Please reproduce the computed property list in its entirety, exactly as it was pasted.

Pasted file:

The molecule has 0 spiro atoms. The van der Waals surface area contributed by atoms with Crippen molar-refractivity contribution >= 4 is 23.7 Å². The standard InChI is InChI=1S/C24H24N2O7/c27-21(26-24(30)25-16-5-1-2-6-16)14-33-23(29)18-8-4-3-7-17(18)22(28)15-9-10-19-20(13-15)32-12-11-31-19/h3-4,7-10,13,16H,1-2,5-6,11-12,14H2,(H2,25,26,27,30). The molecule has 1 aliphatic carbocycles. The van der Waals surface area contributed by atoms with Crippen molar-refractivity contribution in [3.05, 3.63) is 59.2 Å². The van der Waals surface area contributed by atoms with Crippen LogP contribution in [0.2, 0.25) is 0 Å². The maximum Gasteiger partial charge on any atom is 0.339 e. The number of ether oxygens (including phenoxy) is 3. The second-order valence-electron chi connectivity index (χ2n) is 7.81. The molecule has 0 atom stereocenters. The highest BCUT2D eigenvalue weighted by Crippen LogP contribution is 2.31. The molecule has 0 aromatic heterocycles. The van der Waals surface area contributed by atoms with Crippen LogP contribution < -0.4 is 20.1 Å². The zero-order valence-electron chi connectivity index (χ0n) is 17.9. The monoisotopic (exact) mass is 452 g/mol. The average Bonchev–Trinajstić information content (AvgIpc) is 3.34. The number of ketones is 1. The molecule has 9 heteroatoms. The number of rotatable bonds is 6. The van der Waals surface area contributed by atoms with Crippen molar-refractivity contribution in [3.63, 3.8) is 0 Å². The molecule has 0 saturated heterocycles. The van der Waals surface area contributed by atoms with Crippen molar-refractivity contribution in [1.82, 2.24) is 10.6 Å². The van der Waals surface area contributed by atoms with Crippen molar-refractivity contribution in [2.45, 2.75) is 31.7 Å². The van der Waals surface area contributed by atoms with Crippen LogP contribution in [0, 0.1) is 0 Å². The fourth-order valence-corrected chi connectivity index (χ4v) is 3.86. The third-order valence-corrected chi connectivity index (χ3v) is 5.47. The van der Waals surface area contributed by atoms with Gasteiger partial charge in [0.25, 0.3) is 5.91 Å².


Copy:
The molecule has 0 spiro atoms. The van der Waals surface area contributed by atoms with Crippen molar-refractivity contribution >= 4 is 23.7 Å². The standard InChI is InChI=1S/C24H24N2O7/c27-21(26-24(30)25-16-5-1-2-6-16)14-33-23(29)18-8-4-3-7-17(18)22(28)15-9-10-19-20(13-15)32-12-11-31-19/h3-4,7-10,13,16H,1-2,5-6,11-12,14H2,(H2,25,26,27,30). The molecule has 1 aliphatic carbocycles. The van der Waals surface area contributed by atoms with Crippen molar-refractivity contribution in [3.05, 3.63) is 59.2 Å². The van der Waals surface area contributed by atoms with Crippen LogP contribution in [0.2, 0.25) is 0 Å². The maximum Gasteiger partial charge on any atom is 0.339 e. The number of ether oxygens (including phenoxy) is 3. The second-order valence-electron chi connectivity index (χ2n) is 7.81. The molecule has 0 atom stereocenters. The highest BCUT2D eigenvalue weighted by Crippen LogP contribution is 2.31. The molecule has 0 aromatic heterocycles. The van der Waals surface area contributed by atoms with Crippen LogP contribution < -0.4 is 20.1 Å². The zero-order valence-electron chi connectivity index (χ0n) is 17.9. The monoisotopic (exact) mass is 452 g/mol. The average Bonchev–Trinajstić information content (AvgIpc) is 3.34. The number of ketones is 1. The molecule has 9 heteroatoms. The number of rotatable bonds is 6. The van der Waals surface area contributed by atoms with Crippen molar-refractivity contribution in [3.63, 3.8) is 0 Å². The molecule has 0 saturated heterocycles. The van der Waals surface area contributed by atoms with Crippen molar-refractivity contribution in [1.82, 2.24) is 10.6 Å². The van der Waals surface area contributed by atoms with Crippen molar-refractivity contribution in [2.45, 2.75) is 31.7 Å². The van der Waals surface area contributed by atoms with Crippen LogP contribution in [0, 0.1) is 0 Å². The fourth-order valence-corrected chi connectivity index (χ4v) is 3.86. The third-order valence-corrected chi connectivity index (χ3v) is 5.47. The van der Waals surface area contributed by atoms with Gasteiger partial charge in [0.25, 0.3) is 5.91 Å².